Careful and meticulous estate planning with an IRA trust can forestall unwanted consequences and capitalize financially on its long term value
For many people, most of their wealth is contained in their IRA’s. An IRA represents a lifetime of savings, with the added benefit of income tax deferment. If you have an IRA, you should know that failure to name a beneficiary can have significant financial consequences for your estate following your death. The specifics are complicated and vary according to your particular circumstances, ranging from accelerated income taxation to equal distribution between your preferred beneficiaries and your heirs whom, in some cases, you may prefer to receive little or nothing from your estate.
Even when a beneficiary is named, statistically speaking, the designated beneficiary is likely to withdraw most IRA assets from inherited IRA’s within the first two years of the beneficiary receiving the inherited IRA. Creating an IRA trust can allow for a more steady, longer term distribution of the IRA assets to your chosen beneficiary, thereby allowing the IRA assets to accumulate over time tax-free and remain available for your designated beneficiary’s longer term needs.
Whether you choose to create an IRA trust or name individual beneficiaries, this is a vital component in your estate plan that must be carefully reviewed.
The Fort Lauderdale estate planning attorney at The Law Offices of Gregory W. Kabel, P.A. understands the importance of this vital estate planning tool. Our concentrated focus on estate planning allows us to offer the very specialized legal counsel you need to make an informed decision.
The complexities of an IRA trust
Unlike other trust arrangements, naming a trust as your IRA beneficiary is not the same as transferring other assets into a trust upon your death. This arrangement can lead to extremely costly tax consequences when not implemented correctly. You need the skills of our trust attorney, who has extensive experience drafting IRA trusts. Otherwise, you may bid any tax advantages and financial investment benefits good-bye. Some things to consider:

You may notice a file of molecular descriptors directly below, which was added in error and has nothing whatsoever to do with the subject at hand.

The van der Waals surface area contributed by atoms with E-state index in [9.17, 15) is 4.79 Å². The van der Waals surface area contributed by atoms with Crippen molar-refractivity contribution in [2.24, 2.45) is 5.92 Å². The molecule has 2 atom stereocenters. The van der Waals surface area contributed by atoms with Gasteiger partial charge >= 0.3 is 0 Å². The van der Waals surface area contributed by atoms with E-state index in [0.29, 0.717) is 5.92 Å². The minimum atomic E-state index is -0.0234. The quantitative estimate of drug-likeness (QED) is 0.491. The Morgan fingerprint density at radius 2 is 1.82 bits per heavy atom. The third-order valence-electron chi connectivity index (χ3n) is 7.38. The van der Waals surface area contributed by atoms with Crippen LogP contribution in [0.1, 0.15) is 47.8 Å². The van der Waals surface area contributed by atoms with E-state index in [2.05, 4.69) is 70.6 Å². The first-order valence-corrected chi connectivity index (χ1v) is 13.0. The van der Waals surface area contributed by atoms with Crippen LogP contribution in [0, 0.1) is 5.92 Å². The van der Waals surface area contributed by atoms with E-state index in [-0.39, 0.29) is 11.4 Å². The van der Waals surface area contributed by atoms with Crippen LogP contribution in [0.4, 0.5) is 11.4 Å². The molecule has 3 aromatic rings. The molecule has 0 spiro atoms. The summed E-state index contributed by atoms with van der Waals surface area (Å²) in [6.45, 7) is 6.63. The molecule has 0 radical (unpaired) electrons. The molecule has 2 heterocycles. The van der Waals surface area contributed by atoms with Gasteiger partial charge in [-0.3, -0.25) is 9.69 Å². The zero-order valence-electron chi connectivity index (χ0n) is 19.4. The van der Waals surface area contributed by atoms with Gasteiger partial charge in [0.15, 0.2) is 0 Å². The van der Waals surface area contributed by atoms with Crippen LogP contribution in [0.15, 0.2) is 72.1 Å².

- Your IRA trust beneficiary must be an identifiable person, and not a charity.
- The trust may be structured to require specific regular distributions or to allow the trustee to disburse funds based on objective criteria. If done correctly, either approach will allow for a “stretch out” of the retirement account distributions for ten years following your death.
- Spousal rollover benefits shouldn’t be overlooked. When applied correctly, this can stretch the tax benefits of the IRA trust over your spouse’s lifetime.
- Consider separate trusts. If you have multiple beneficiaries, this can be an advantageous simplification method. Moreover, it may ultimately be more beneficial than naming multiple beneficiaries to the IRA itself.
Regardless of the choices you finally make, the counsel of an attorney with the requisite knowledge of IRA trusts and of the governing rules and regulations is essential.
Why Choose an IRA trust?
While it’s true that an IRA trust isn’t the right option for everyone, there are some specific situations where this type of trust may have some important benefits:
- Minor Children – Clearly, minor children are in no position to manage IRA assets. In this case a trust may be the best choice.
- Spendthrift – If you believe a loved one may be less than prudent with the proceeds, an IRA trust may be part of the solution.
It’s imperative that you discuss your unique circumstances with our skilled trust attorney to determine the best options for your situation.
Rely on a Fort Lauderdale IRA trust attorney who specializes in estate planning for guidance you can trust
Contact The Law Offices of Gregory W. Kabel, P.A. to learn more about IRA trusts. Whether you are still working or already retired, this type of trust arrangement may be a great option for your estate plan. Our attorney guides you through the set-up of the trust now, and arranges to have it rollover into the inherited IRA upon your death. Call 954-761-7770 to schedule a consultation, or contact us online. Our law firm services residents throughout Fort Lauderdale, Wilton Manors and all of Broward County.